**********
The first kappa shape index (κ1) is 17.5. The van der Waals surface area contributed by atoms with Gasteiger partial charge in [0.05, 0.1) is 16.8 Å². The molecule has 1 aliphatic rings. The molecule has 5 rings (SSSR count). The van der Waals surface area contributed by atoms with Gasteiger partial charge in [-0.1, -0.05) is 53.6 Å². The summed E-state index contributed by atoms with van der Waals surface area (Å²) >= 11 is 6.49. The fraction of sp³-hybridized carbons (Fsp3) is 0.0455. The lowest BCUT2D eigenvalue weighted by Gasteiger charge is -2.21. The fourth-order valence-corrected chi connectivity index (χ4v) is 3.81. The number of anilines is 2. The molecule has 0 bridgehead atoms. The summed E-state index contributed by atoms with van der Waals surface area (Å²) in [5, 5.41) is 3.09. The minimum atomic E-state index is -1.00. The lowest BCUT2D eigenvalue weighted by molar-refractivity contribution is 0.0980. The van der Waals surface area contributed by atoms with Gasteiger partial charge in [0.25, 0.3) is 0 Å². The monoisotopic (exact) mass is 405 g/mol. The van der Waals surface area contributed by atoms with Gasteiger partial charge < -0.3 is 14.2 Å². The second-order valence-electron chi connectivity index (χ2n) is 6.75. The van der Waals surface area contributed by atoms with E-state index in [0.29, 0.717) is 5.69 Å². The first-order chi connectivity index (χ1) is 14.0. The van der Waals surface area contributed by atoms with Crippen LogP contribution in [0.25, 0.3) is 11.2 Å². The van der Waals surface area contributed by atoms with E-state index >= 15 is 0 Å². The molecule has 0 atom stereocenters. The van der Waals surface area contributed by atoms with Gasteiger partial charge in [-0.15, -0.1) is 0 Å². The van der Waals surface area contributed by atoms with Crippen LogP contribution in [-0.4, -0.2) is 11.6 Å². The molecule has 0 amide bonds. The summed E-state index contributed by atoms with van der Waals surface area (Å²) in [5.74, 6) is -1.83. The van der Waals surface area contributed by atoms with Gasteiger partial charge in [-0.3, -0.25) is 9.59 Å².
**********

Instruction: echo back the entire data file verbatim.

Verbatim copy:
The first kappa shape index (κ1) is 17.5. The van der Waals surface area contributed by atoms with Gasteiger partial charge in [0.05, 0.1) is 16.8 Å². The molecule has 1 aliphatic rings. The molecule has 5 rings (SSSR count). The van der Waals surface area contributed by atoms with Gasteiger partial charge in [-0.1, -0.05) is 53.6 Å². The summed E-state index contributed by atoms with van der Waals surface area (Å²) >= 11 is 6.49. The fraction of sp³-hybridized carbons (Fsp3) is 0.0455. The lowest BCUT2D eigenvalue weighted by Gasteiger charge is -2.21. The fourth-order valence-corrected chi connectivity index (χ4v) is 3.81. The number of anilines is 2. The molecule has 0 bridgehead atoms. The summed E-state index contributed by atoms with van der Waals surface area (Å²) in [5, 5.41) is 3.09. The minimum atomic E-state index is -1.00. The lowest BCUT2D eigenvalue weighted by molar-refractivity contribution is 0.0980. The van der Waals surface area contributed by atoms with Gasteiger partial charge in [0.25, 0.3) is 0 Å². The monoisotopic (exact) mass is 405 g/mol. The van der Waals surface area contributed by atoms with Gasteiger partial charge < -0.3 is 14.2 Å². The second-order valence-electron chi connectivity index (χ2n) is 6.75. The van der Waals surface area contributed by atoms with E-state index in [0.29, 0.717) is 5.69 Å². The first-order chi connectivity index (χ1) is 14.0. The van der Waals surface area contributed by atoms with Crippen LogP contribution in [0.25, 0.3) is 11.2 Å². The van der Waals surface area contributed by atoms with E-state index >= 15 is 0 Å². The molecule has 0 atom stereocenters. The van der Waals surface area contributed by atoms with Gasteiger partial charge in [-0.15, -0.1) is 0 Å². The van der Waals surface area contributed by atoms with Crippen LogP contribution in [-0.4, -0.2) is 11.6 Å². The molecule has 0 amide bonds. The summed E-state index contributed by atoms with van der Waals surface area (Å²) in [5.74, 6) is -1.83. The van der Waals surface area contributed by atoms with Gasteiger partial charge in [-0.3, -0.25) is 9.59 Å².